After years of lost hats, unplanned chest workouts, and pure winter chaos, there's finally a movement to motorize all of Montreal's metro station doors. Just about every STM customer has a story about the doors, but they present particular challenges for people with reduced mobility, Ensemble Montreal, the city's official opposition party, says. The party will table a motion asking the STM to add an automatic opening option at all station doors.
"Even people who don't have problems moving around have to work even harder to get these doors open," said Chantal Rossi, City Councillor for the District of Ovide-Clermont.
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"Now imagine what it must be like for people with reduced mobility or seniors. Or even someone with a stroller."
Their design is supposed to make them easier to open, but they get jammed up because of the "piston effect" — "air pressure differential due to speeding trains in the tunnels."
Only 22 stations have motorized butterfly doors for people with reduced mobility, according to Ensemble Montreal.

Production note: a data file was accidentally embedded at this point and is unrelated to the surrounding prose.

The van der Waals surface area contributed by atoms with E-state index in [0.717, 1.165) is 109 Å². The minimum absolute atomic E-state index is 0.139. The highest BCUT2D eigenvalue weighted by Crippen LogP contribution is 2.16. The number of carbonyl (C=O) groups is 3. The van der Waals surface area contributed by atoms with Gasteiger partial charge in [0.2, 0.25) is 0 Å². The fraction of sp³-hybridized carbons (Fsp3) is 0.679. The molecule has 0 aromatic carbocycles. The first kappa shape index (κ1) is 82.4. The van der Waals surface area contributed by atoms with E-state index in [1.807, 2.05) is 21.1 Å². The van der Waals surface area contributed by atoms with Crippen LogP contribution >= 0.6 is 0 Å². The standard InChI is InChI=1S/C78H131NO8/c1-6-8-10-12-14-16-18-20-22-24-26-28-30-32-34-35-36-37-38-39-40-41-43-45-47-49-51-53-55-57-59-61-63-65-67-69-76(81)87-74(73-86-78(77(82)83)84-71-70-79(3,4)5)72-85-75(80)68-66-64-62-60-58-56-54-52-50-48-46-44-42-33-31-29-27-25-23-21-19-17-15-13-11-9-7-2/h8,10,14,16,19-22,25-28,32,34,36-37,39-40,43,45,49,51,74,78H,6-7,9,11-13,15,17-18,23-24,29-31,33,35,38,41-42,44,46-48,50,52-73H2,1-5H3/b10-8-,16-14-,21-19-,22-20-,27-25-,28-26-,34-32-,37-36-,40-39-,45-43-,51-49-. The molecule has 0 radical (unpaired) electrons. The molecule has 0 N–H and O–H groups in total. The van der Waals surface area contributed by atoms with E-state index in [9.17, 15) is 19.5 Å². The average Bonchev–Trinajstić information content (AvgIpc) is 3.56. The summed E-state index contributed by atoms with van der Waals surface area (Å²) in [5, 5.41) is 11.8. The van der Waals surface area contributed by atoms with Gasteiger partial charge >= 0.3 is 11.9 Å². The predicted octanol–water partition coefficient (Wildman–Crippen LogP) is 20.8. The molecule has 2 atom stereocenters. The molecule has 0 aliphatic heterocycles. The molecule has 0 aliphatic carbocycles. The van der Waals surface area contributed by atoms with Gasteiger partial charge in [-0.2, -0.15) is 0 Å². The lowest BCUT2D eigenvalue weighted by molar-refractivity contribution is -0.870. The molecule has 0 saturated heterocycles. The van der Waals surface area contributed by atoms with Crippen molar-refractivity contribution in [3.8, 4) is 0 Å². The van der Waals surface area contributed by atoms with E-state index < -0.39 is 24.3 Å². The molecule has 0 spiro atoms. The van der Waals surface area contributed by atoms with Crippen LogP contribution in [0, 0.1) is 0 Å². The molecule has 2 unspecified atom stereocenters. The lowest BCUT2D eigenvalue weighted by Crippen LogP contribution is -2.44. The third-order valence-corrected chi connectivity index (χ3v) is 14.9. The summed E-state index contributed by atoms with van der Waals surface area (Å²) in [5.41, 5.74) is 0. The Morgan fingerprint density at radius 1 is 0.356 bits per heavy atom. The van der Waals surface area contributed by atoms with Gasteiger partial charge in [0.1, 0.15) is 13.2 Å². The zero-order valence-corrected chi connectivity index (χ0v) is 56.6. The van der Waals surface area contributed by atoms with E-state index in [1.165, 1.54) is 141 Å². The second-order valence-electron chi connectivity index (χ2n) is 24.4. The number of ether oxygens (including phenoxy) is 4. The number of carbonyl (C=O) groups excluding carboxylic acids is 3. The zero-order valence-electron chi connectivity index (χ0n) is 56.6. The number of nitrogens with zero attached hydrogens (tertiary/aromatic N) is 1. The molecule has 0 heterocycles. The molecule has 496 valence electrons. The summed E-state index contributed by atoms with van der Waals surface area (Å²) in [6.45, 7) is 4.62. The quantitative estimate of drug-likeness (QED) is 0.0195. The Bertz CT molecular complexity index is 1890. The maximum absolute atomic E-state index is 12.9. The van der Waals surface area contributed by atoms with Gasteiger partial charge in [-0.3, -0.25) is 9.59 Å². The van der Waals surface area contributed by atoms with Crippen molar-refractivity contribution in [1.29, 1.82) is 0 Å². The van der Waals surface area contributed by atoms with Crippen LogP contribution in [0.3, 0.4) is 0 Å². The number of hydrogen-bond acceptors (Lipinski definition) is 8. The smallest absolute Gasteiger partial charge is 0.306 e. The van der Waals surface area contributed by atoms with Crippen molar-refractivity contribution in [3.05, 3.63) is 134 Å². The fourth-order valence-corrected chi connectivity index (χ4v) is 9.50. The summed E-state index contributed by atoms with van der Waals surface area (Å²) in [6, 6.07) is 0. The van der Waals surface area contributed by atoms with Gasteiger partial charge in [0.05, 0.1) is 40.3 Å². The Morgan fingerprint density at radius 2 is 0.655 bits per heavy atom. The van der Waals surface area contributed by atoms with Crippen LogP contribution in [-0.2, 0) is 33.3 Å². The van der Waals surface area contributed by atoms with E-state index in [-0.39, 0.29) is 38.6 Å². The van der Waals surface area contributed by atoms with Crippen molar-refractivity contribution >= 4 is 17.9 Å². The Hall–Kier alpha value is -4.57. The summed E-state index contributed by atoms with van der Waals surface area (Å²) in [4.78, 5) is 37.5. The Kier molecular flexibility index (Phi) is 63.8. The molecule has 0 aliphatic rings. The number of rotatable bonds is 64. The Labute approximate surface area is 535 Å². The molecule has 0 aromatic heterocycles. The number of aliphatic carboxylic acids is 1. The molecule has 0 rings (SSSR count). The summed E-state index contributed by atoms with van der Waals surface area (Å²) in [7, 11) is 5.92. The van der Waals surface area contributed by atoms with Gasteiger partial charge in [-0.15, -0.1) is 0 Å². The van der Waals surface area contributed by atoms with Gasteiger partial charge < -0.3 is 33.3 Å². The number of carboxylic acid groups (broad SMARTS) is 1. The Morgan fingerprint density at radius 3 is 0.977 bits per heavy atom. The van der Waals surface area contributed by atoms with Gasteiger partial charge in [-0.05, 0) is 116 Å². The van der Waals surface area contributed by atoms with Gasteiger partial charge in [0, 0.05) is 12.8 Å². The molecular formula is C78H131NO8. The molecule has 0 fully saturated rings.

"That's very little, especially when you consider that they are used by tens of thousands of travellers every day," said Rossi.
[Network info] 🚇💨🦋 Where does the wind come from when you enter a station? It's the piston effect! This is the air… https://t.co/NrMz6LhdQj— STM - Tellement Montréal (@STM - Tellement Montréal)1572350706.0
The city council motion aims to make motorize all butterfly doors by 2024.
While the STM is already planning to update some doors, the improvements will only happen in stations that are getting elevators.
By 2025, the STM plans to equip automatic doors on 44 out of more than 300 entrances, the party says.
Looking at this, Ensemble Montreal wishes that the STM had a "more ambitious program for door automation."
1️⃣ Alors en numéro 1 parce qu’il faut en parler : ces FUCKING portes de métro putain. Le métro de Montréal est her… https://t.co/rIHXQGEv8v— Océane 🍁 (@Océane 🍁)1578795577.0
"We know that the STM has made a lot of efforts in recent years to meet the needs of universal accessibility in the metro, notably by installing elevators in different stations," explained Rossi.
@DanielKayHertz Montreal Metro is my favorite metro system, just in appearance. I wish it didn’t have those heavy-ass airlock doors though.— Open Ride PHL (@Open Ride PHL)1588782310.0
"But let's be frank: the first obstacle to accessibility in the metro remains the opening of the entrance doors to the stations! We have to tackle this right now and ensure that every station is equipped with them in the short term."